We Blogged It!

Kudos to the Crew of the R/V Knorr

06/19/2010, 7:07 PM by Lollie Garay
Electrician Russ on his way to work<br/><br/>Credit: lollie garay
Electrician Russ on his way to work
Photo Credit: lollie garay

June 19

Lat/Long: 11.3N 055.25W



We‘ve had a good run on the RV Knorr, with the loss of the air conditioning being the only major event ship-wise that we’ve had to work through. As I said before, the crew has to be commended for rising to every challenge thrown at them! And I am very happy to report that after days of hard work, the AC is back up and running! Thanks Engine Dept!


Russell Adams, Electrician, was one of many people working on that AC. Russ is originally from Slidell, Louisiana, but lives in Macae, Brazil with his wife Dora, a native of Brazil. Russ speaks Portuguese now, but admits he knew nothing of the language before he began work in Brazil and met his wife. Russ worked for many years there on the design, manufacturing and maintenance of a prototype for the SWATH- Shallow Water Area Twin Hull vessel. (The SWATH had 2 bowling pin-shaped pontoons underwater designed for speed with the least amount of hull.) Russ said that his work on the SWATH was one of the most interesting in his career. He began working on research vessels with WHOI in 2004. His most interesting sea cruise? Korea


Oiler Rodney Fry comes from Washington State. One morning as I sat working on a blog, I noticed him working on the floor next to me. I asked what he was doing as I watched him snake a wire tape through a hole in the floor. He explained that he was checking the fuel level in the tanks using a Ulage tape, similar to checking the oil in a car with a dip stick. However, the tape he was using extends to 30-40 ft! The tanks get checked every day and helps them to determine when they need to move fuel to keep the tanks balanced on either side of the ship. If you happen to be in just the right place, you can hear it scratching its way through the tanks.


Trying to catch up with ALL of the crew members proved to be harder than I originally thought, primarily because some of them worked through the night as I slept, or simply because they were busy at their work! But I finally stole a few minutes with the remaining crew members!



Oiler Rogelio Fong is a native of the Phillipines but now lives in San Diego. He worked with the Scripps Institute of Oceanography and is on his first cruise on the RV Knorr.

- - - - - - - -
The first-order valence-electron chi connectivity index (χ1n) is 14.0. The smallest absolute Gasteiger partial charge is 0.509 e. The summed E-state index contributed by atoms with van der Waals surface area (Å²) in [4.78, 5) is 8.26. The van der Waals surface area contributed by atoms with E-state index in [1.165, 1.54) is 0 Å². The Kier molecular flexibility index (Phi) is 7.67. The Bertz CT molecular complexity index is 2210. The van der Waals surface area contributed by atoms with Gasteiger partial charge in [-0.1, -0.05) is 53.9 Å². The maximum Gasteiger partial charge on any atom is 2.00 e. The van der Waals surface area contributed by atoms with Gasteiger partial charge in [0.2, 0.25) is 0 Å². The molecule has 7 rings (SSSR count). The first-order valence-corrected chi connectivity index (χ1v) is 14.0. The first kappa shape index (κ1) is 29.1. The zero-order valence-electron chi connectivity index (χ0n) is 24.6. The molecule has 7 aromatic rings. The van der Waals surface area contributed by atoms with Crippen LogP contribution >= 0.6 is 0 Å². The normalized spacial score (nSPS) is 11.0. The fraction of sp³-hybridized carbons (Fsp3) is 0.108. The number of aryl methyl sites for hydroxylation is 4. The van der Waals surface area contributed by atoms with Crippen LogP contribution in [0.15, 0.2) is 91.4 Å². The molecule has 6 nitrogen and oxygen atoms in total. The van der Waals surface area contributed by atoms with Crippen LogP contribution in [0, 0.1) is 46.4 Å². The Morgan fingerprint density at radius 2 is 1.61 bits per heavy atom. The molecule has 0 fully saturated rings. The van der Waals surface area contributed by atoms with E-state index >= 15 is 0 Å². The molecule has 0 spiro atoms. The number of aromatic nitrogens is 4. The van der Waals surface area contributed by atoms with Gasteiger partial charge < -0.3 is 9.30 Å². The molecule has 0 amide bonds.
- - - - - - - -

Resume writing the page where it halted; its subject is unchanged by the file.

OS Scott Loweth said he grew up on boats and loves being on the ocean. Originally from Connecticut, his family is big on fishing and sailing. He’s been working on the RV Knorr for 2 years. Scott is often seen on deck operating a winch or other machinery during science operations.


OS Brent Sesby is from Alaska and spent many years on a fishing boat there. He admits this warm weather is a welcome change from the cold seas around Alaska!


1st Asst. Engineer Scott DePersis is a hard man to find because he is always busy! I caught him eating dessert after dinner and didn’t want to interrupt his meal any further, but he was gracious enough to let me get a picture of him :)


Oiler Lee Dresselhaus has worked on ships for 20 years. He and his girlfriend live in Palm Springs, CA. He’s worked on the Knorr for 4 1/2 years. Before that he worked with Maersk and the Military Sea Lift command, servicing military ships


3rd Asst. Engineer Joe Bastoni is on his first assignment on the Knorr. He comes from Plymouth, Massachusetts and worked previously on an oil rig for West Cirus.



To Captain Adam Seamans and the crew of the RV Knorr: The science team offers our sincere thanks for working so hard to make this cruise successful!


Safe seas on your next voyage!





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Question of the Day

  • Do the bacteria in the water make us sick?

    Only a few of them.  Bacteria are in every habitat on Earth, growing in soil, hot springs, radioactive waste, water, as well as in organic matter and the live bodies of plants and animals. Bacteria recycle nutrients, with many steps in nutrient cycles depending on these organisms, such as nitrogen fixation.